WATCH: Daredevil Takes Free Solo Slacklining Sport to New Lengths

He crossed a 210-foot-long rope between 2 cliffs sans a harness or safety net.

— -- Spencer Seabrooke recently had the free solo slacklining experience he'd been looking forward to since he started the sport more than three years ago.

He said today that the length of the slackline had set a new record.

"It felt amazing," Seabrooke, of Vancouver, told ABC News today. "It's an accomplishment that I've been dreaming about a long time. ... It was the biggest free solo walk I've ever done."

Today, he said he couldn't remember what music had helped get him over the slackline.

"It was some kind of ambiance that my friend put on my MP3 player, but it was doing the trick," Seabrooke said.

Slacklining is similar to tightrope walking but the slackline is made of a wide, nylon webbing that allows it to sag and sway under the walker. The sport is usually practiced just a foot off the ground, Seabrook said, with a slackline tied between two trees.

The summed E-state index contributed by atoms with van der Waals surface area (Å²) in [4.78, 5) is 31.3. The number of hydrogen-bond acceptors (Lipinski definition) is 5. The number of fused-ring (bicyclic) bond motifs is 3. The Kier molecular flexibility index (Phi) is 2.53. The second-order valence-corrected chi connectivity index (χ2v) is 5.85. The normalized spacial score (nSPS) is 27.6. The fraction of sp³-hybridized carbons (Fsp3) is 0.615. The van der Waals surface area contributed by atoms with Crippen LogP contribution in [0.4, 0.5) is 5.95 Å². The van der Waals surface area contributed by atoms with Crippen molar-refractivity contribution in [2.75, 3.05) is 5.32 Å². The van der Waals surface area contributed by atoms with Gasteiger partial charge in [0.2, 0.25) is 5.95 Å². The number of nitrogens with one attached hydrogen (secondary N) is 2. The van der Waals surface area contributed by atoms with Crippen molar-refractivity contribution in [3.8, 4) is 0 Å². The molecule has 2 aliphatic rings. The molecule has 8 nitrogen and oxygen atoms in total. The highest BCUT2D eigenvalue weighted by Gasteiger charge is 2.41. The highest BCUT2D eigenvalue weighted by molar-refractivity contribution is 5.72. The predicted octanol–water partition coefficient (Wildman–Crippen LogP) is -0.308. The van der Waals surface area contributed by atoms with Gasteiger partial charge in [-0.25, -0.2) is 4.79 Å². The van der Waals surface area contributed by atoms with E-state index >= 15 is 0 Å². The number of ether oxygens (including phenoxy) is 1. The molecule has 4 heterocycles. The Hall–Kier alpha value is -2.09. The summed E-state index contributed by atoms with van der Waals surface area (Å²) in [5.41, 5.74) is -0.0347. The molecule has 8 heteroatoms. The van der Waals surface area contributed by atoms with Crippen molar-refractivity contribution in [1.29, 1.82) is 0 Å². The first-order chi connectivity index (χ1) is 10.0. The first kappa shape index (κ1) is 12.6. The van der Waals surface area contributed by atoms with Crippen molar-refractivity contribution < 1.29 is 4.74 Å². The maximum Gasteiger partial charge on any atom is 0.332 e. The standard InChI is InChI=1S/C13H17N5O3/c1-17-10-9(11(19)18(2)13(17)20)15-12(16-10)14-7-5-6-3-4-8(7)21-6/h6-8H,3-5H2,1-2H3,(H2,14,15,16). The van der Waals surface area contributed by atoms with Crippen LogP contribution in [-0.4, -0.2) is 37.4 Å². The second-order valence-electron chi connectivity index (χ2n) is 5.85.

When the sport is held hundreds of feet in the air, it's considered "highlining." And when highlining is done without a harness or safety net, it's called "free soloing."

Seabrooke said he wore a harness when highlining "98 percent" of the time but said he considered free soloing the "pure way" of slacklining.

"You take the harness off and do what you've done before. ... It's really high in the air. You can definitely, like, feel that exposure underneath you," he said. "It's just a mental game that you're playing with yourself."

During the week, Seabrooke pours concrete for homes -- "You gotta pay the bills, so," he said -- and on the weekends, he slacklines.

"I've been looking at doing this for a really long time," he said. "I've just been waiting until I was ready. ... Aug. 2 was the day, I guess."

Next up for Seabrooke: BASE-jumping and skydiving in September.

ABC News' Jenn Metz contributed to this report.